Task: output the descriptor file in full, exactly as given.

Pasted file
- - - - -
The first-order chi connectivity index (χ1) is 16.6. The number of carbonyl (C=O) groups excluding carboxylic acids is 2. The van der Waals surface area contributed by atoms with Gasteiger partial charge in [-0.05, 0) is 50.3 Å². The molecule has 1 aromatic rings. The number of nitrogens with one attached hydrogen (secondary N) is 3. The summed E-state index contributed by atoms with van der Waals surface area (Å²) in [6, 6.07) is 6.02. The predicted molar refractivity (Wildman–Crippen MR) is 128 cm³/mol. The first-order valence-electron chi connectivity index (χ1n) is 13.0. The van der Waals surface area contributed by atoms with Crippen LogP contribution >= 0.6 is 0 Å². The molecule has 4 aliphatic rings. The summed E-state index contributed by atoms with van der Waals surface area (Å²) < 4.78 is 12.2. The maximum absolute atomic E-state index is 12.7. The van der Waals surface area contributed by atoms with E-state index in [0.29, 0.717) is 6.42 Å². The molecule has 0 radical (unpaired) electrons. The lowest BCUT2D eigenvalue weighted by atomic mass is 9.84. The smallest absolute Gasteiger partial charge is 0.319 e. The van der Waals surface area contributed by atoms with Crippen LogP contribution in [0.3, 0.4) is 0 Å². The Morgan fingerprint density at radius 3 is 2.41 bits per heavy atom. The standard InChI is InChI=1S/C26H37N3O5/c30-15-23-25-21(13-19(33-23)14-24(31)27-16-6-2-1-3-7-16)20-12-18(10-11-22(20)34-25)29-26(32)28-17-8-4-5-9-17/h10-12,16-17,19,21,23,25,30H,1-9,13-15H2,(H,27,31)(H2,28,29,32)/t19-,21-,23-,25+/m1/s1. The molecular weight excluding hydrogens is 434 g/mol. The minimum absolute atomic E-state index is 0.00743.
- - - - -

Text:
The first-order chi connectivity index (χ1) is 16.6. The number of carbonyl (C=O) groups excluding carboxylic acids is 2. The van der Waals surface area contributed by atoms with Gasteiger partial charge in [-0.05, 0) is 50.3 Å². The molecule has 1 aromatic rings. The number of nitrogens with one attached hydrogen (secondary N) is 3. The summed E-state index contributed by atoms with van der Waals surface area (Å²) in [6, 6.07) is 6.02. The predicted molar refractivity (Wildman–Crippen MR) is 128 cm³/mol. The first-order valence-electron chi connectivity index (χ1n) is 13.0. The van der Waals surface area contributed by atoms with Crippen LogP contribution >= 0.6 is 0 Å². The molecule has 4 aliphatic rings. The summed E-state index contributed by atoms with van der Waals surface area (Å²) < 4.78 is 12.2. The maximum absolute atomic E-state index is 12.7. The van der Waals surface area contributed by atoms with E-state index in [0.29, 0.717) is 6.42 Å². The molecule has 0 radical (unpaired) electrons. The lowest BCUT2D eigenvalue weighted by atomic mass is 9.84. The smallest absolute Gasteiger partial charge is 0.319 e. The van der Waals surface area contributed by atoms with Crippen LogP contribution in [0.3, 0.4) is 0 Å². The Morgan fingerprint density at radius 3 is 2.41 bits per heavy atom. The standard InChI is InChI=1S/C26H37N3O5/c30-15-23-25-21(13-19(33-23)14-24(31)27-16-6-2-1-3-7-16)20-12-18(10-11-22(20)34-25)29-26(32)28-17-8-4-5-9-17/h10-12,16-17,19,21,23,25,30H,1-9,13-15H2,(H,27,31)(H2,28,29,32)/t19-,21-,23-,25+/m1/s1. The molecular weight excluding hydrogens is 434 g/mol. The minimum absolute atomic E-state index is 0.00743.